Ableism

Ableism (əm/; also known as ablism,[1] disablism (Brit. English), anapirophobia, anapirism, and disability discrimination) is discrimination and social prejudice against people with disabilities or who are perceived to have disabilities. Ableism characterizes persons as defined by their disabilities and as inferior to the non-disabled.[2] On this basis, people are assigned or denied certain perceived abilities, skills, or character orientations.

There are stereotypes, generally inaccurate, associated with either disability in general, or with specific disabilities (for instance a presumption that all disabled people want to be cured, that wheelchair users necessarily have an intellectual disability, or that blind people have some special form of insight) [3]. These stereotypes in turn serve as a justification for ableist practices and reinforce discriminatory attitudes and behaviors toward people who are disabled.[4] Labeling affects people when it limits their options for action or changes their identity.[5]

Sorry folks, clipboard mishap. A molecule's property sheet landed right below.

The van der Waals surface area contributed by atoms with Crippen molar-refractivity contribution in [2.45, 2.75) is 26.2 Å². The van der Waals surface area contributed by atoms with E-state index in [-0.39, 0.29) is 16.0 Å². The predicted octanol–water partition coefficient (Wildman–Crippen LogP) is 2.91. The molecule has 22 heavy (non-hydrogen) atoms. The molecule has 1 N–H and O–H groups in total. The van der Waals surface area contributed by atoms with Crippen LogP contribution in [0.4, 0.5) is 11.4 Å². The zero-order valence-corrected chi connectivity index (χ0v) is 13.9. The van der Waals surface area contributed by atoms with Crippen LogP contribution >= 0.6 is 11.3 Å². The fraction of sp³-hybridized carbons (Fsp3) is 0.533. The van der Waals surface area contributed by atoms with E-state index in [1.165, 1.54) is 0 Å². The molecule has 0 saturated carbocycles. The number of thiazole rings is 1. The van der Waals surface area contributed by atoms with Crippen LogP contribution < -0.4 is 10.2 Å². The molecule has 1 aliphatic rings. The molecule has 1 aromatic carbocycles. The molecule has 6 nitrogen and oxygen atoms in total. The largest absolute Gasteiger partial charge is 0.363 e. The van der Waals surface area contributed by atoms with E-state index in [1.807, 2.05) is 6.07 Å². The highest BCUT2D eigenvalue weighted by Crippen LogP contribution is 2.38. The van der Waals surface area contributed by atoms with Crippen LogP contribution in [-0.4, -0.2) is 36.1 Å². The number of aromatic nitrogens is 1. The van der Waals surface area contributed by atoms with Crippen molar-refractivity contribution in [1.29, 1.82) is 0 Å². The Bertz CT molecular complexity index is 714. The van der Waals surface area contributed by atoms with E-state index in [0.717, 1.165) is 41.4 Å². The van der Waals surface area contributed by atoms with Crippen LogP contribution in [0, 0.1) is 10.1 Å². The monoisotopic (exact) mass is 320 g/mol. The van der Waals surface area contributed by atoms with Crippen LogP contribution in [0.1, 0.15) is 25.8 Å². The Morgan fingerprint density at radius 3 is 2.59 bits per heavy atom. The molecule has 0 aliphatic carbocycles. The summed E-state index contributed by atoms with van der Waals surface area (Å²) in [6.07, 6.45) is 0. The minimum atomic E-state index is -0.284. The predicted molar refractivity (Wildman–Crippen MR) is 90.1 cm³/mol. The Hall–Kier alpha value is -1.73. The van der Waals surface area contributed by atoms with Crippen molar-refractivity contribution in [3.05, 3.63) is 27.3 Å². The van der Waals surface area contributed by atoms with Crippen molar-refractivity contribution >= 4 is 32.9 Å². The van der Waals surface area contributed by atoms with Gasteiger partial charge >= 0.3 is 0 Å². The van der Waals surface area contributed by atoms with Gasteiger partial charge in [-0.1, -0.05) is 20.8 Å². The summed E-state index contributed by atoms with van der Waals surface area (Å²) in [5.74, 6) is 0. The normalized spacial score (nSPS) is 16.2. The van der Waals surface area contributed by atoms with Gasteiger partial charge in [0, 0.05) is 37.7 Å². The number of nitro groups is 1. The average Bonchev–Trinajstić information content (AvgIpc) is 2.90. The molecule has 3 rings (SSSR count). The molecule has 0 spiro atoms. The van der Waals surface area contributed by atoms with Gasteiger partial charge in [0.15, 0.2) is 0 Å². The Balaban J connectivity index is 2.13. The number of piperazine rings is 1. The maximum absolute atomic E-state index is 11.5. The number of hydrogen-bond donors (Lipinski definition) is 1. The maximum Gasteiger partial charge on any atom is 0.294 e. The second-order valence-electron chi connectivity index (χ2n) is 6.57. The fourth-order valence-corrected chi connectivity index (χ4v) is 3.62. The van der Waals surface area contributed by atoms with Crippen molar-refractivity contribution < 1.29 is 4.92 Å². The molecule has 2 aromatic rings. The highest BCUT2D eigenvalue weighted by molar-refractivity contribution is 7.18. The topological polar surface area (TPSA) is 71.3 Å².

In ableist societies, people with disabilities are viewed as less valuable, or even less than human. The eugenics movement of the early 20th century would be considered an example of widespread ableism. The mass murder of disabled people in Nazi Germany's Aktion T4 would be an extreme example of ableism.

Ableism can also be better understood by reading literature published by those who experience disability and ableism first-hand. Disability Studies is an academic discipline that is also beneficial to explore to gain a better understanding of ableism.

Etymology

Originated from -able (in disable, disabled) and -ism; first known use in 1985–1990.[6][7]